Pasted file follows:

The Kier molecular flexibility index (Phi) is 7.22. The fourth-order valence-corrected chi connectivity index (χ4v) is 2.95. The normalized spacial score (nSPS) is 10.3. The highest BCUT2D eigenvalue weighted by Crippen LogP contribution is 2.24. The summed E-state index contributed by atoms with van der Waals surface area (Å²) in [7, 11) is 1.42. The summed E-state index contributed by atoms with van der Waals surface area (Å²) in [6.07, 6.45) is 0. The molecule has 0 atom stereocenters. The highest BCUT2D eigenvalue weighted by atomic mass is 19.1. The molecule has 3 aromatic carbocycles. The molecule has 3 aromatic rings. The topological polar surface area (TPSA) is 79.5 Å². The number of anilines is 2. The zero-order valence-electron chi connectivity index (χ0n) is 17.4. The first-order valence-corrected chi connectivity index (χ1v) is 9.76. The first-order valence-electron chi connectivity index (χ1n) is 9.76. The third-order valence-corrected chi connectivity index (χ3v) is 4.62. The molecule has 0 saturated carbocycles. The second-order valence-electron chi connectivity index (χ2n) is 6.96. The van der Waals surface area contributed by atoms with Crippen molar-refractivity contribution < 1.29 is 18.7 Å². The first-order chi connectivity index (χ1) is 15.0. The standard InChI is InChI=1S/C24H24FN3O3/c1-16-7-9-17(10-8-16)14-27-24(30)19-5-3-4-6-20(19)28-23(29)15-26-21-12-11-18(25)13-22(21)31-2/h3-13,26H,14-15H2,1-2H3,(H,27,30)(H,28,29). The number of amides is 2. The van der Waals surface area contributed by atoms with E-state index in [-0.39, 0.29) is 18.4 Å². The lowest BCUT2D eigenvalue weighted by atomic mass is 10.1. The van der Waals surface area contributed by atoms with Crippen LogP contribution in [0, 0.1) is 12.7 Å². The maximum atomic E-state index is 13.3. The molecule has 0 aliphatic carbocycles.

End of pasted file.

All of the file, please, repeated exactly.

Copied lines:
The Kier molecular flexibility index (Phi) is 7.22. The fourth-order valence-corrected chi connectivity index (χ4v) is 2.95. The normalized spacial score (nSPS) is 10.3. The highest BCUT2D eigenvalue weighted by Crippen LogP contribution is 2.24. The summed E-state index contributed by atoms with van der Waals surface area (Å²) in [7, 11) is 1.42. The summed E-state index contributed by atoms with van der Waals surface area (Å²) in [6.07, 6.45) is 0. The molecule has 0 atom stereocenters. The highest BCUT2D eigenvalue weighted by atomic mass is 19.1. The molecule has 3 aromatic carbocycles. The molecule has 3 aromatic rings. The topological polar surface area (TPSA) is 79.5 Å². The number of anilines is 2. The zero-order valence-electron chi connectivity index (χ0n) is 17.4. The first-order valence-corrected chi connectivity index (χ1v) is 9.76. The first-order valence-electron chi connectivity index (χ1n) is 9.76. The third-order valence-corrected chi connectivity index (χ3v) is 4.62. The molecule has 0 saturated carbocycles. The second-order valence-electron chi connectivity index (χ2n) is 6.96. The van der Waals surface area contributed by atoms with Crippen molar-refractivity contribution < 1.29 is 18.7 Å². The first-order chi connectivity index (χ1) is 15.0. The standard InChI is InChI=1S/C24H24FN3O3/c1-16-7-9-17(10-8-16)14-27-24(30)19-5-3-4-6-20(19)28-23(29)15-26-21-12-11-18(25)13-22(21)31-2/h3-13,26H,14-15H2,1-2H3,(H,27,30)(H,28,29). The number of amides is 2. The van der Waals surface area contributed by atoms with E-state index in [-0.39, 0.29) is 18.4 Å². The lowest BCUT2D eigenvalue weighted by atomic mass is 10.1. The van der Waals surface area contributed by atoms with Crippen LogP contribution in [0, 0.1) is 12.7 Å². The maximum atomic E-state index is 13.3. The molecule has 0 aliphatic carbocycles.